I decided to try to write a Fortran indenter, using the requirements above. It took me more time than I thought, but in the end I am very happy with the result, especially because the easy interoperability with vim. I did my best to fulfil all requirements above. The program is developed using Linux (Ubuntu), g++, flex and bison.
Using findent in vim, gedit and emacs
Findent optionally outputs configuration files for usage
with vim or gedit and emacs, see
Using findent in eclipse
I was not able to find out how to incorporate findent in eclipse and would really appreciate it if somebody could help me out.
Using findent to create dependencies for 'make'
The creation of dependencies in a Fortran project using modules is kind of a problem, see also the f90dep entry in this web site. Since findent has the ability to recognize definitions of (sub)modules and the usages thereof, it was tempting to let findent optionally list these dependencies. See the man page and look for 'Dependencies'. Findent is able to produce a shell script that can be used as a starting point for usage in your large f90 project.
MacOS, openBSD and freeBSD
There are some issues with the script wfindent:
- getopt(1) is different from gnu-getopt: for example, it does not facilitate long flags. Getopt is used in wfindent. The problem is resolved as follows: If wfindent cannot find a suitable getopt (gnu-getopt returns 4 with the flag -T) it returns with a message.
- MacOS and BSD users can easily install a working getopt, for example via (macOS:) Homebrew or (openBSD:) 'pkg_add gnugetopt' or (freeBSD:) 'pkg install getopt'. If the environment variable WFINDENT_GETOPT is set to the location of a gnu-getopt, it will use that.
The Windows executable of findent is made in Linux using the mingw package, with i686-w64-mingw32-g++ as compiler, and statically linked. Wfindent.bat is written in the old-fashioned Dos batch language.
- I would be happy when someone send me a version of wfindent.bat written in a more up-to-date language.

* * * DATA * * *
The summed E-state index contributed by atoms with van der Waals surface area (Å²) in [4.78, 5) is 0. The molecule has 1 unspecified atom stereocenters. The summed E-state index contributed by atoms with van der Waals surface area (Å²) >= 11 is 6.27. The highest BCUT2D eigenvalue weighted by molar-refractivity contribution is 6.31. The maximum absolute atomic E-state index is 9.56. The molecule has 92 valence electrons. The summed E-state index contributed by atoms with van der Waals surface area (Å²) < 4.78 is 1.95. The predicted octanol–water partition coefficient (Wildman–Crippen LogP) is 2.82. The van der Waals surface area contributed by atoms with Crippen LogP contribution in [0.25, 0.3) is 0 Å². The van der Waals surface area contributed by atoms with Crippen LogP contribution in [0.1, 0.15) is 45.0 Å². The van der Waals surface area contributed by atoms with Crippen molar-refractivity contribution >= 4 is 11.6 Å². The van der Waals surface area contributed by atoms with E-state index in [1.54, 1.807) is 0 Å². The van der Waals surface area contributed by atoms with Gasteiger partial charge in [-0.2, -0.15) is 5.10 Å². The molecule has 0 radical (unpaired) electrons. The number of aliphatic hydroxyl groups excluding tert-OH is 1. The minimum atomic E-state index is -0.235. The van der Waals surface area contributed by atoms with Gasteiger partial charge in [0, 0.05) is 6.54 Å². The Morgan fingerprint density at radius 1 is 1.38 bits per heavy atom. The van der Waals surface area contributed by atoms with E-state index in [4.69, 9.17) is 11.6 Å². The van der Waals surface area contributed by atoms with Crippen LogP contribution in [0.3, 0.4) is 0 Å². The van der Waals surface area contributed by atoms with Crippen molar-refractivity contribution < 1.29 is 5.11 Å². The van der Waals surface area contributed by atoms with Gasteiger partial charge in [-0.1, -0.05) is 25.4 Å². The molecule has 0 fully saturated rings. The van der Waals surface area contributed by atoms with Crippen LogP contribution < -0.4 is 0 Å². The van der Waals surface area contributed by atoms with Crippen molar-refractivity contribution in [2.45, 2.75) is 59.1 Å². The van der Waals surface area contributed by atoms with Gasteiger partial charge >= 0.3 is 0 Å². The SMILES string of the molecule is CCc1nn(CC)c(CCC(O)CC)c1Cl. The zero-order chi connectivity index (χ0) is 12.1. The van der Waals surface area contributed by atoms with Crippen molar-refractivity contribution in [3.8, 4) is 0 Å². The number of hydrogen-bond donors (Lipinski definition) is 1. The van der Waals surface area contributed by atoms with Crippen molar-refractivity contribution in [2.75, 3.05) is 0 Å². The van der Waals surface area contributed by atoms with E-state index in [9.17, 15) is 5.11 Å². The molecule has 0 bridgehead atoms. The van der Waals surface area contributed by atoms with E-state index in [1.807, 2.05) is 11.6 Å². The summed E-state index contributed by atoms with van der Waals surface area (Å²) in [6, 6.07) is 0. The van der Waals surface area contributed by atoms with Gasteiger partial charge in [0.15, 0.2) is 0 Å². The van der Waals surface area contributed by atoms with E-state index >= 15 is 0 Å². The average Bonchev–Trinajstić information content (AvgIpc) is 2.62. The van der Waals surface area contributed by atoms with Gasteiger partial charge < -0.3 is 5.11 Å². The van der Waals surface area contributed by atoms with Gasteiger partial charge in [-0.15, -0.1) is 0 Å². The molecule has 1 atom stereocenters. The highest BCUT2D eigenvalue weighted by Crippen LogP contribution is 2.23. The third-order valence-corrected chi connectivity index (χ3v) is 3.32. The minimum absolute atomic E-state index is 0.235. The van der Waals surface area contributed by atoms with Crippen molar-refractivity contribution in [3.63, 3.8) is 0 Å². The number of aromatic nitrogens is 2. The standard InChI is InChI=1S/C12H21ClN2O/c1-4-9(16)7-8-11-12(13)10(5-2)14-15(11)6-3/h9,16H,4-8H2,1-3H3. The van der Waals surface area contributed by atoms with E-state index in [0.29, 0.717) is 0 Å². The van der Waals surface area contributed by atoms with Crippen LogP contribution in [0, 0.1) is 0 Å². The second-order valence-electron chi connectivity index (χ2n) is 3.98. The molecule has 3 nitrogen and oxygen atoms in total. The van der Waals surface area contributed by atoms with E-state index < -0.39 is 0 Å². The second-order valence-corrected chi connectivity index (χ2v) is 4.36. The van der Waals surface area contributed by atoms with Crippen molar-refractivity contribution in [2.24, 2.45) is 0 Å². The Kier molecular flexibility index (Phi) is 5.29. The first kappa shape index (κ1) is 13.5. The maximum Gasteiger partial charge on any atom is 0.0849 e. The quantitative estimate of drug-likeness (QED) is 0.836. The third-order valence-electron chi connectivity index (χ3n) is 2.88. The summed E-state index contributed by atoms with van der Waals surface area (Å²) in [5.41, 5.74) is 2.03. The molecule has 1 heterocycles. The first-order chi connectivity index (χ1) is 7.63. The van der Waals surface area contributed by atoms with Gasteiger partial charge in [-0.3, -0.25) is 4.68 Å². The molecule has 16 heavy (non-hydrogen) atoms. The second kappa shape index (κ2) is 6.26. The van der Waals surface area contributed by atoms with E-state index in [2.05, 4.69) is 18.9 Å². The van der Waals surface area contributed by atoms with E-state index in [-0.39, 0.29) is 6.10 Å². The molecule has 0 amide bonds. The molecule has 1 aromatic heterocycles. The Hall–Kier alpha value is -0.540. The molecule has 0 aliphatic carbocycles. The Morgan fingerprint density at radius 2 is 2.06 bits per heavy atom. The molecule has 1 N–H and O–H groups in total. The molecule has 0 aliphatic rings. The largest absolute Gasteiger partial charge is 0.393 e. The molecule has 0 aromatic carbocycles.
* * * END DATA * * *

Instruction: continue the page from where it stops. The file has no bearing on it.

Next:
If you want to compile findent yourself on Windows, consult the script simplemake.sh in the tarball for inspiration how to do it. Another possibility would be to install Cygwin or maybe WSL and run the 'configure;make;make install' suite.
UTF-8 and other encodings
Findent is completely negligent of UTF-8 or other encodings. The encoding could be important when handling strings. But fortunately, all encodings have the same code for single quote (',0x27) and double quote (",0x22), and these codes unambiguously denote single quote and double quote respectively. For example: in UTF-8, 0x27 cannot be part of a multi-character symbol: in a multi-character symbol, all first bits of the characters are set to 1.
Other Fortran indenters
Good free Fortran indenters to be used on the command line are 'not easy to find'. Searching the Internet, I was not able to find good working free available Fortran indenters, with the exception of f90ppr. F90ppr is written in Fortran and does a nice and quick job, but lacks a number of the requirements.
The editors vim and emacs, and probably more, have options to indent Fortran sources. It is possible to convert these for use on the command line, but they lack some of the requirements.
fpt aims at analysis of Fortran programs, and produces indented sources. It is not open source, and a (gratis, valid for one year) license is required. Unfortunately, usage is somewhat clumsy and the program gives unpredictable results when faced with unknown constructs (I tested version 4.1). There are also problems when fpt is confronted with code that is not complete. Furthermore a number of requirements is lacking.
A more recent development is fprettify, written in Python. It aims at indenting 'modern Fortran', so it cannot be used for your old dusty decks, and other requirements are also not met. IMHO the software is not mature enough for use in serious projects.
Other Fortran relabelers
These are even more difficult to find. Floppy, written in Fortran is an example, but works only for old style Fortran.
fpt can also relabel, but read the comments above about the program.